Three essential reasons for creating a compelling product vision

A product vision is of paramount importance. This seems to be a given. You can find a lot of material that simply states this as fact without explaining why it is the case. Many write about what a vision is and plenty of folks provide frameworks or methods for creating a product vision. However, rarely do they explain why the product vision is needed, what the reasons are for creating one. They simply seem to assume that everybody already knows. 

Don’t get me wrong, I do agree that creating the vision is extremely important. After all, I wrote that one of the most important tasks of any Product Owner is to first create a compelling vision. Nevertheless, I feel it’s worth exploring why that actually is the case. Why is it so important to create a compelling vision for a product?

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Reasons for creating a product vision 

From what I can tell, there seem to be three reasons why any product needs a vision.

  • Giving purpose 
  • Focus
  • Improving decision making

Let´s tackle these one by one.

Giving purpose 

A product vision adds meaning and purpose to the team´s daily work. It connects what they are doing to the bigger picture. It helps understand why we are doing what we are doing. This motivates.

Most companies have a vision valid for the overall business. These visions can be a bit abstract. So much so that it can be difficult for the individual (team) to understand how the daily work connects to the direction that the company as a whole is moving towards. 

A product vision that explains the core value or benefit of the product is much closer to the daily work. It may still be a bit abstract since it describes a target state of the value that is delivered to users, though likely less so than the overall company vision. Nevertheless, understanding why the product the individual is working on exists in the first place makes it much more tangible to the individual how his or her work is contributing to the overall direction of the company (since the product vision should be derived from the overall vision).

This adds purpose and meaning to the work and leads to a host of positive effects. As covered recently, there are good reasons to start with why if you are building a business or a product. This purpose motivates and inspires people. They know exactly why they are doing what they are doing. It helps teams stay together and can lead to exceptional results.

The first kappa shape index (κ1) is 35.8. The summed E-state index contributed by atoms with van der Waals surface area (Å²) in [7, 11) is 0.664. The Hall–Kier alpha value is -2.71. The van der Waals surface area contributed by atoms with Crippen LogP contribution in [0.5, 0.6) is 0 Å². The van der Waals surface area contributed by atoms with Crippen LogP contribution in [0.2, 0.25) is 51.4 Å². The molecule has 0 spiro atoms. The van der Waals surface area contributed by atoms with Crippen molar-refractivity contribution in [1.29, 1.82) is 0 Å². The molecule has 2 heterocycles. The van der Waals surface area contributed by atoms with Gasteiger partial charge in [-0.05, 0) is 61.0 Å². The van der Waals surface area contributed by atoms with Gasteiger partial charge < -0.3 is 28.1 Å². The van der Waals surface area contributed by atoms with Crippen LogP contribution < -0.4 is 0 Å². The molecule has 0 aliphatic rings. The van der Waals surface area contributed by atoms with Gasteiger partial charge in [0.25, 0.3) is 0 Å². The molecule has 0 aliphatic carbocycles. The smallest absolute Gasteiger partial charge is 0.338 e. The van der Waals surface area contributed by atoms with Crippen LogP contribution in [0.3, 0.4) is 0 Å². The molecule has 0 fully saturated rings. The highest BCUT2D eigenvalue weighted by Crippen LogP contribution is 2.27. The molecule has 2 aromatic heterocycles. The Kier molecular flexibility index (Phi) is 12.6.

A product vision aligns stakeholders and thus focuses their activities. It ensures that all involved parties have the same understanding of the mid to long term goal that is to be achieved. Ideally, they all then move in unison in that direction. (In the real world this doesn’t always happen. We are dealing with humans after all. 😉)

The focus created by the product vision facilitates effective collaboration between the different teams. All involved parties are clear on the general direction of the product. As such, the vision ensures that marketing, development, sales, and activities of any other involved parties are pulling in the same direction. 

Now, we still need to ensure that the day to day of the activities is aligned. Having a product vision does not eliminate the need to communicate. Nevertheless, all involved have a clear focus what to acheive in the mid term. As such the vision facilitates avoiding wasteful activities as teams will not be working on anything that goes in a completely different direction. Thus, a product vision thus helps create a smooth running product organization. 

Improving decision making

A product vision greatly helps in making decisions related to the product. It is the mid to long term goal of what the product should grow into. As such, it serves as a guideline when evaluating opportunities, features, or accompanying activities that can be done. 

This is of particular importance for the Product Owner in the context of Scrum, as he or she is the chief decision maker for the product. Therefore – and I am not going to get tired of saying this – it often feels as though the PO is rejecting almost all requests brought to him or her. The product vision can help make those decisions and, more importantly, explain why the decision was made. 

Let me try to illustrate with an example. Say we are building a product focused on creating a better environment for people searching for insurance. The vision might be something along the lines of “…creating a fair opportunity for all people to find the best security they need…”. Now, imagine we have identified an opportunity to build some sort of feature that promotes not necessarily the best insurance but one that converts better (i.e. we can earn more money with it.) Our product vision gives us guidance in making the decision whether we want to build this. We will likely decide to forgo that short term money in favor of something else more aligned with our vision. 

A product vision needs buy in

In theory this all sounds great and simple. Create a vision and, voilà, people are motivated, all teams’ activities are focused on fulfilling the vision, and we are making the best decisions using this product vision. 
Unfortunately, the real world is not as clean as the theory. In order to truly be effective, the vision needs to be well formulated and backed by all stakeholders. It needs to actually be lived. This is not easy. Communication is key in that regard. Buy in is influenced greatly by the manner or process of building a vision, how the vision is created. That is for another day, though, as is what the product vision actually is. Today we just started with why.

Photo by Matt Noble on Unsplash